Universal Credit change confirmed in Mini Budget – how it will affect you

The government has outlined its mini-budget and, despite what its name suggests, the announcement was far from small and featured lots of changes that will affect people up and down the country.

In particular, one big shake-up is coming to those onUniversal Credit, with Chancellor Kwasi Kwarteng revealing that more than 100,000 people on benefits are likely to be affected by the change.

At present, people on Universal Credit who are working 12 hours or less a week on the National Living Wage risk having their benefits cut if they don’t meet regularly with a work coach to actively increase their earnings.

However, under new plans outlined today, this threshold will increase to those working 15 hours per week on the National Living Wage at the beginning of 2023.

As a result, 120,000 people on Universal Credit must “take active steps to seek more and better-paid work, or face having their benefits reduced,” says the Chancellor.

Kwasi Kwarteng also claimed that getting more people into the workplace and increasing people’s working hours would raise living standardsamid the ongoing cost of living crisis.

Certain groups will be exempt from the new move, such as those who are unable to work due to a long-term illness or health condition.

However, if the new rules do apply to you, you will be informed about the change by your work coach or through your Universal Credit account, so it’s important to keep an eye out for any updates.

Failure to follow the new changes outlined by your work coach or on your account could affect the payments you receive and missing work coach meetings could see your payments slashed or cut completely.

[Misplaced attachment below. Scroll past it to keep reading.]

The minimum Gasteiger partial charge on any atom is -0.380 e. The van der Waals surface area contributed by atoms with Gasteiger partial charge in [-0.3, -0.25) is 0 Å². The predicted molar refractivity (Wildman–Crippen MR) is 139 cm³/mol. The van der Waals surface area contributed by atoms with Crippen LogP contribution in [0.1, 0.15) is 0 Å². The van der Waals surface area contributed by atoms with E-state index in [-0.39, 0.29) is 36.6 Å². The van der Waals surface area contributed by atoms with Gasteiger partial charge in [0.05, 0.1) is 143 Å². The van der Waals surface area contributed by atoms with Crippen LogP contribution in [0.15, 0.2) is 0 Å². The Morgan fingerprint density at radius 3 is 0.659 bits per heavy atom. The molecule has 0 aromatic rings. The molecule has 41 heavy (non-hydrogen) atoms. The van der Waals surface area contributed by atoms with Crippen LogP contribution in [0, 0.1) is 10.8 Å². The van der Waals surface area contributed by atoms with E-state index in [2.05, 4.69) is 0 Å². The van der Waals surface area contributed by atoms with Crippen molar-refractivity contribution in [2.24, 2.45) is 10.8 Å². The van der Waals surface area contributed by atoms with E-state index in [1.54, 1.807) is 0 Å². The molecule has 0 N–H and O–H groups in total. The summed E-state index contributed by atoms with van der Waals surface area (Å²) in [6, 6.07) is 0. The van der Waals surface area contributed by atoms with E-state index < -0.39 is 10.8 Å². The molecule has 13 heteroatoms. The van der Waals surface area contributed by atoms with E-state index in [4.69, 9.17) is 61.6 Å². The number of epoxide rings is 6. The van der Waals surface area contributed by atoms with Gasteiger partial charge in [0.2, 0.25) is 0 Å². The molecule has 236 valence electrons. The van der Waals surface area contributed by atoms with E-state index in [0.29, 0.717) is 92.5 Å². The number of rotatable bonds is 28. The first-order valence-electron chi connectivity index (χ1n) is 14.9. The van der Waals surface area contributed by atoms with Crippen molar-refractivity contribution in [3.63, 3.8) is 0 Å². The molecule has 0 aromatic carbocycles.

Also as part of the mini-budget, the Chancellor announced that people who are unemployed and over the age of 50 will be able to receive extra support from work coaches to help them get back into the workplace.

Meanwhile those who are newly unemployed will receive nine months of targeted sessions to support them on their job search.

These changes come just days aftermillions of households across the UK were set to receive a £150 cost of living payment to help contribute to rising bills.

The one-off payment was paid directly to those living with disabilities to help pay for any energy intensive equipment they might have as bills continue to soar.

But while many received their payments earlier this week, most people who are eligible for the payment will have to wait until the first two weeks of October before they are paid.


  • Ten common household devices racking up your energy bills by £140 a month

  • Rising energy bills explained and how five minute showers twice a day can cause £147 increase

  • Viral video reveals M&S could actually be cheaper than budget stores like Aldi

  • Cost of parenting soars as nappy and baby wipes rocket amid cost-of-living crisis

  • Get exclusive celebrity stories and shoots straight to your inbox with OK!'s daily newsletter

Source: Read Full Article